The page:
So one day I put most of the money in my pocket and walked to Lancaster Avenue, in Bryn Mawr, and bought the other thing I was dying for: a transistor radio. I remember that it cost $14. It's hard to spend more than half of your savings on anything, but I was thrilled to have the radio. I could walk around and listen to music anywhere. I could sit out in the park across the street and listen to Phillies games. In October, I could sneak it into school, string the earplug through my sleeve, rest my head on my hand and listen to the World Series in math class. A transistor radio back then was the closest thing to an iPhone. A miracle machine.
Fast forward to now. We have a blizzard setting upon us in North Jersey, and we know from recent experience that big storms can bring down our archaic power wires and plunge us into darkness and cold. So today I did some errands. I bought kitty litter and batteries for our flashlights, and I stopped by Radio Shack and picked up a transistor radio (above). It cost $14.
It's amazing, isn't it, how what used to be a dream acquisition can turn into an afterthought? I have more recent examples. Only a decade ago, I was lusting for an iPod and was thrilled to get one for Christmas. I spent hours curating my gigabytes of music on iTunes, and then happily commuted with my new machine to and from New York. Now I look at the coffee table and see two machines--my cell phone and my tablet--which can both function as iPods, and I'm sure I could find a few more if I dug around a little.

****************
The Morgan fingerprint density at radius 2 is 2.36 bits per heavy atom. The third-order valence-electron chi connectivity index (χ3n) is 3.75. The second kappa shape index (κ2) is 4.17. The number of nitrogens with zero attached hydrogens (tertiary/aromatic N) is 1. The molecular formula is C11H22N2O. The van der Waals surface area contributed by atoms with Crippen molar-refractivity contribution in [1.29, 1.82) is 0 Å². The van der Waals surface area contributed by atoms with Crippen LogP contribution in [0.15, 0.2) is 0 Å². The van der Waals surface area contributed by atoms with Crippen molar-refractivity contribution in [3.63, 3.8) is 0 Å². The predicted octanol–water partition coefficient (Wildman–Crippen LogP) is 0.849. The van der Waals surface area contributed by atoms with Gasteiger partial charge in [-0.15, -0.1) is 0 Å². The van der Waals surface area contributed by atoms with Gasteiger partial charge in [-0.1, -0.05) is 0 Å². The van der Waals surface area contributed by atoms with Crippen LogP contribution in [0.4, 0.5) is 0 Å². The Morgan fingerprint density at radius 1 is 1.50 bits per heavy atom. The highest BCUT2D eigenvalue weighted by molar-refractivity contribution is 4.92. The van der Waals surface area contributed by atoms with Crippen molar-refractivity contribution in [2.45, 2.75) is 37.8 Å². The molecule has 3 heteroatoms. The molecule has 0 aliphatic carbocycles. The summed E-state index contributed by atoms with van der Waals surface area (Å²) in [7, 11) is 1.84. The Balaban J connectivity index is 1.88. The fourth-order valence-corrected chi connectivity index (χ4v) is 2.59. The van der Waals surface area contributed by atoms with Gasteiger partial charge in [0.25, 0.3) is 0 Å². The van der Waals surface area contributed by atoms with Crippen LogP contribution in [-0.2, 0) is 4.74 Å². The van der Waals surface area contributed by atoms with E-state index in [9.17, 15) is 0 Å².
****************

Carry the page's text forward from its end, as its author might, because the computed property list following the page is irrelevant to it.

The virtues of hate speech
January 18, 2015News
Remember Terry Jones? He’s the dim-witted Florida preacher who burned a pile of Korans a couple of years ago. It inflamed anti-Americanism across the Middle East, undermined U.S. diplomacy, and earned Jones a top spot on an Al Queda hit list.
Jones is a perfect test case for freedom of expression, perhaps better than the French satirical weekly, Charlie Hebdo. After all, Charlie Hebdo fit snugly within the French mainstream. It thumbed its nose at intolerance and hypocrisy in religion, government and business. In doing so, it embodied France's secular values and its laughter, which is why the murderous attack on Jan. 7 was so devastating, and why millions rallied around the paper (even if few of them read it).
The better test for freedom of expression comes from a humorless outlier like Terry Jones. He is hateful and intolerant. His message hurts our national reputation and endangers our diplomats, business travelers and tourists. The government would have every reason to shut him down. But his First Amendment rights allow him to burn the books. He has his supporters, of course. But even those of us who are horrified by his actions can appreciate how free we are (under law, at least) to express ourselves.